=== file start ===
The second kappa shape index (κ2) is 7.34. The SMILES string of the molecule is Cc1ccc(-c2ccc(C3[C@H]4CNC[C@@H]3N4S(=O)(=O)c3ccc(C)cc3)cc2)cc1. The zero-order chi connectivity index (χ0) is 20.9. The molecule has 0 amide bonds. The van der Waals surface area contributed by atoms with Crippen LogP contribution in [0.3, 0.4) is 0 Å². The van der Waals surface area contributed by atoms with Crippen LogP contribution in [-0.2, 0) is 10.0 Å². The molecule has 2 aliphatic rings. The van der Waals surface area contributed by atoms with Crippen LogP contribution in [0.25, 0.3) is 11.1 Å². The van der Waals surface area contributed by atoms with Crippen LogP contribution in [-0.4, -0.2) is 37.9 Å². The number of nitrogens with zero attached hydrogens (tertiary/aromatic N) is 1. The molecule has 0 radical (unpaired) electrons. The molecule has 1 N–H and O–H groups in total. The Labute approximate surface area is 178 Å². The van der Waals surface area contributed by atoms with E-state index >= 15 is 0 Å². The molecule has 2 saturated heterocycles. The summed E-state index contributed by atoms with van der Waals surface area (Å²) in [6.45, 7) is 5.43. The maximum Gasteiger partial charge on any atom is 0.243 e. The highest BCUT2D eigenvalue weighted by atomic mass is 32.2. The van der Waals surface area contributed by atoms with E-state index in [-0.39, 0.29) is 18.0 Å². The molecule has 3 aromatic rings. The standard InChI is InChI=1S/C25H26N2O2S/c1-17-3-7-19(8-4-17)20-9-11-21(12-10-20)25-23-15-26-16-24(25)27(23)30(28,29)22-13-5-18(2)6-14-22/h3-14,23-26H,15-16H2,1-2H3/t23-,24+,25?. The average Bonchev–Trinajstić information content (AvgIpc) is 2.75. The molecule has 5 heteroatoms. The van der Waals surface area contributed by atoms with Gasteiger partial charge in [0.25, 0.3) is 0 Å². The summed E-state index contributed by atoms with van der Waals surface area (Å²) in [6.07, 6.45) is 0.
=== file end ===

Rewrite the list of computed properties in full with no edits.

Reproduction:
The second kappa shape index (κ2) is 7.34. The SMILES string of the molecule is Cc1ccc(-c2ccc(C3[C@H]4CNC[C@@H]3N4S(=O)(=O)c3ccc(C)cc3)cc2)cc1. The zero-order chi connectivity index (χ0) is 20.9. The molecule has 0 amide bonds. The van der Waals surface area contributed by atoms with Crippen LogP contribution in [0.3, 0.4) is 0 Å². The van der Waals surface area contributed by atoms with Crippen LogP contribution in [-0.2, 0) is 10.0 Å². The molecule has 2 aliphatic rings. The van der Waals surface area contributed by atoms with Crippen LogP contribution in [0.25, 0.3) is 11.1 Å². The van der Waals surface area contributed by atoms with Crippen LogP contribution in [-0.4, -0.2) is 37.9 Å². The number of nitrogens with zero attached hydrogens (tertiary/aromatic N) is 1. The molecule has 0 radical (unpaired) electrons. The molecule has 1 N–H and O–H groups in total. The Labute approximate surface area is 178 Å². The van der Waals surface area contributed by atoms with E-state index >= 15 is 0 Å². The molecule has 2 saturated heterocycles. The summed E-state index contributed by atoms with van der Waals surface area (Å²) in [6.45, 7) is 5.43. The maximum Gasteiger partial charge on any atom is 0.243 e. The highest BCUT2D eigenvalue weighted by atomic mass is 32.2. The van der Waals surface area contributed by atoms with E-state index in [-0.39, 0.29) is 18.0 Å². The molecule has 3 aromatic rings. The standard InChI is InChI=1S/C25H26N2O2S/c1-17-3-7-19(8-4-17)20-9-11-21(12-10-20)25-23-15-26-16-24(25)27(23)30(28,29)22-13-5-18(2)6-14-22/h3-14,23-26H,15-16H2,1-2H3/t23-,24+,25?. The average Bonchev–Trinajstić information content (AvgIpc) is 2.75. The molecule has 5 heteroatoms. The van der Waals surface area contributed by atoms with Gasteiger partial charge in [0.25, 0.3) is 0 Å². The summed E-state index contributed by atoms with van der Waals surface area (Å²) in [6.07, 6.45) is 0.